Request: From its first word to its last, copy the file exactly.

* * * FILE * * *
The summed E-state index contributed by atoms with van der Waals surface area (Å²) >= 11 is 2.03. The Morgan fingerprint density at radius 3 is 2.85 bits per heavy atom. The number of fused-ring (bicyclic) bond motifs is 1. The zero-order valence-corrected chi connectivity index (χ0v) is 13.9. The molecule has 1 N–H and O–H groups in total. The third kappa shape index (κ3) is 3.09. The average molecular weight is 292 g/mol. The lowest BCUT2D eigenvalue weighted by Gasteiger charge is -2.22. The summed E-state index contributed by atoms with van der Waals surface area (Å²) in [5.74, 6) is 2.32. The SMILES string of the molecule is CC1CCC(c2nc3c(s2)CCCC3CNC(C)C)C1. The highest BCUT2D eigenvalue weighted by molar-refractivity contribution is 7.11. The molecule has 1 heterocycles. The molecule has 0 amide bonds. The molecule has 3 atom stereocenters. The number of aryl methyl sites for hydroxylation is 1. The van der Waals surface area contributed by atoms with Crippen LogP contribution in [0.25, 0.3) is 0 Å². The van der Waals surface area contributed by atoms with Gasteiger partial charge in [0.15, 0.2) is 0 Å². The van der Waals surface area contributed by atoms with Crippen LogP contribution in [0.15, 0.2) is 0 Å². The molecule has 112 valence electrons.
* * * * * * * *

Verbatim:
The summed E-state index contributed by atoms with van der Waals surface area (Å²) >= 11 is 2.03. The Morgan fingerprint density at radius 3 is 2.85 bits per heavy atom. The number of fused-ring (bicyclic) bond motifs is 1. The zero-order valence-corrected chi connectivity index (χ0v) is 13.9. The molecule has 1 N–H and O–H groups in total. The third kappa shape index (κ3) is 3.09. The average molecular weight is 292 g/mol. The lowest BCUT2D eigenvalue weighted by Gasteiger charge is -2.22. The summed E-state index contributed by atoms with van der Waals surface area (Å²) in [5.74, 6) is 2.32. The SMILES string of the molecule is CC1CCC(c2nc3c(s2)CCCC3CNC(C)C)C1. The highest BCUT2D eigenvalue weighted by molar-refractivity contribution is 7.11. The molecule has 1 heterocycles. The molecule has 0 amide bonds. The molecule has 3 atom stereocenters. The number of aryl methyl sites for hydroxylation is 1. The van der Waals surface area contributed by atoms with Crippen LogP contribution in [0.25, 0.3) is 0 Å². The van der Waals surface area contributed by atoms with Gasteiger partial charge in [0.15, 0.2) is 0 Å². The van der Waals surface area contributed by atoms with Crippen LogP contribution in [0.15, 0.2) is 0 Å². The molecule has 112 valence electrons.